List Roundtable What can list professionals do now to prevent
1. Assure all current laws, rules and regulations are followed. Read a current copy of the DMA's Guidelines for Ethical Business Practice and make sure your company scrupulously complies.
2. Anyone with knowledge of another marketer's misstep must report such infractions to authorities. Any marketer who violates the DMA's guidelines must be reported to the DMA. This internal housekeeping goes a long way toward increasing respect.
3. Respect the consumer. Consumers deserve to be informed about how and when information is collected about them, how it is used and whether or not it is shared, and provided an opportunity to opt-out. If you respect the consumer, you will not resort to surreptitious data collection, non-existent disclosures, or disclosures that are hard to find, read and execute. Make it easy for consumers to contact you.
4. Only collect consumer information that you need, and don't use the information for any other purpose without proper notice and permission. Keep what you must under tight security. If personal data are especially sensitive in nature, determine appropriate ways to tighten security even further if you must have these data to conduct business.
David Schwartz, president, 21st Century Marketing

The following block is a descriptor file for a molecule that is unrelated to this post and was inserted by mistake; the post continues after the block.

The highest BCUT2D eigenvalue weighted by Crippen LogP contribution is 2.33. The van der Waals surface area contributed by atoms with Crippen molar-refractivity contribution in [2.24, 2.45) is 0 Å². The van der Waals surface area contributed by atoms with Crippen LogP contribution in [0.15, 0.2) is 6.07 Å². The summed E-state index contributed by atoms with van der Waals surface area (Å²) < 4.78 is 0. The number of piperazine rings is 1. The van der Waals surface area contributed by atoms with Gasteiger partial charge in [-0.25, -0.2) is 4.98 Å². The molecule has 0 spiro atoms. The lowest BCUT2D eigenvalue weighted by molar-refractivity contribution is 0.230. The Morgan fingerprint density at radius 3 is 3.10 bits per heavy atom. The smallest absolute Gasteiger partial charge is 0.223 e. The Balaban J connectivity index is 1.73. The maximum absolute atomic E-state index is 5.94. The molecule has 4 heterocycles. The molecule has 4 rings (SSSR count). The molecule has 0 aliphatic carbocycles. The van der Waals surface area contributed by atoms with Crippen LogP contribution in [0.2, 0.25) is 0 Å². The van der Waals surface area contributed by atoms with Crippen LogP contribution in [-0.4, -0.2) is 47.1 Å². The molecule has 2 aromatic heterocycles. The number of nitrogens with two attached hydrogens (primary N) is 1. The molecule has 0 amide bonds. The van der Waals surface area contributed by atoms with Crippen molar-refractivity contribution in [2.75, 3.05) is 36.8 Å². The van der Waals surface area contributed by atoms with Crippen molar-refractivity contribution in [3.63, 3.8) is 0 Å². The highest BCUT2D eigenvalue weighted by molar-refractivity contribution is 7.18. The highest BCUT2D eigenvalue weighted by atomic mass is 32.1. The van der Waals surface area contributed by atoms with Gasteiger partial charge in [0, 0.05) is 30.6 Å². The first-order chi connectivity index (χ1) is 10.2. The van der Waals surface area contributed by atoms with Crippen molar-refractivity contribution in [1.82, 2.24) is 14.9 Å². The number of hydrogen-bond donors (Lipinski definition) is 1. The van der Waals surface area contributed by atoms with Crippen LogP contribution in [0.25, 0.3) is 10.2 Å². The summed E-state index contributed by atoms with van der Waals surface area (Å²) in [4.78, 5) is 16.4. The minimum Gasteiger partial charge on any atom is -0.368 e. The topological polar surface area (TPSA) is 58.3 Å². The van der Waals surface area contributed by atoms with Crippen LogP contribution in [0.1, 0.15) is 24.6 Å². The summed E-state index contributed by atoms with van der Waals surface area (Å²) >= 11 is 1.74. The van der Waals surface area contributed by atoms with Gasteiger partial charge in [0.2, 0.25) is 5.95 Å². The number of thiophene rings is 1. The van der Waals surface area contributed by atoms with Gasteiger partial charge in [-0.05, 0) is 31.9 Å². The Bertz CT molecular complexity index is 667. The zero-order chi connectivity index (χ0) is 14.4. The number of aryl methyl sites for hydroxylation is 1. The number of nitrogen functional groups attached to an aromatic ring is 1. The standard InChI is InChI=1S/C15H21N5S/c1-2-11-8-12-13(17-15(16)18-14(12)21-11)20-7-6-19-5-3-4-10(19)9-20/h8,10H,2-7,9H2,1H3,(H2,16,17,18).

There is absolutely nothing that list companies can do to prevent future legislation of the list industry. However, list companies can work together to mitigate the outcome of such legislation. The best way to do this is through the DMA, which has strong representation and visibility in Washington, D.C.. Individual list companies, data providers and data service organizations (with the exception of the few largest) lack the resources to successfully lobby legislators and other bureaucrats.
I'm not advocating that list companies should take a laissez-faire approach to the threat of new legislation—quite the opposite! List professionals need to get engaged. We need to start learning about the issues and contributing our input and our dollars to bolster the lobbying efforts. We may not be able to stop legislation, but we can play a role in shaping it. Legislators have a lot of misconceptions about what we do and how we do it. We need to educate them. In addition, the DMA needs us to clarify and focus its efforts to best protect our overall discipline. Direct marketing is an easy target … particularly when fueled by privacy issues, the Internet and the pervasive and sometimes invasive nature of telemarketing. We need to create more good "buzz" about what we do.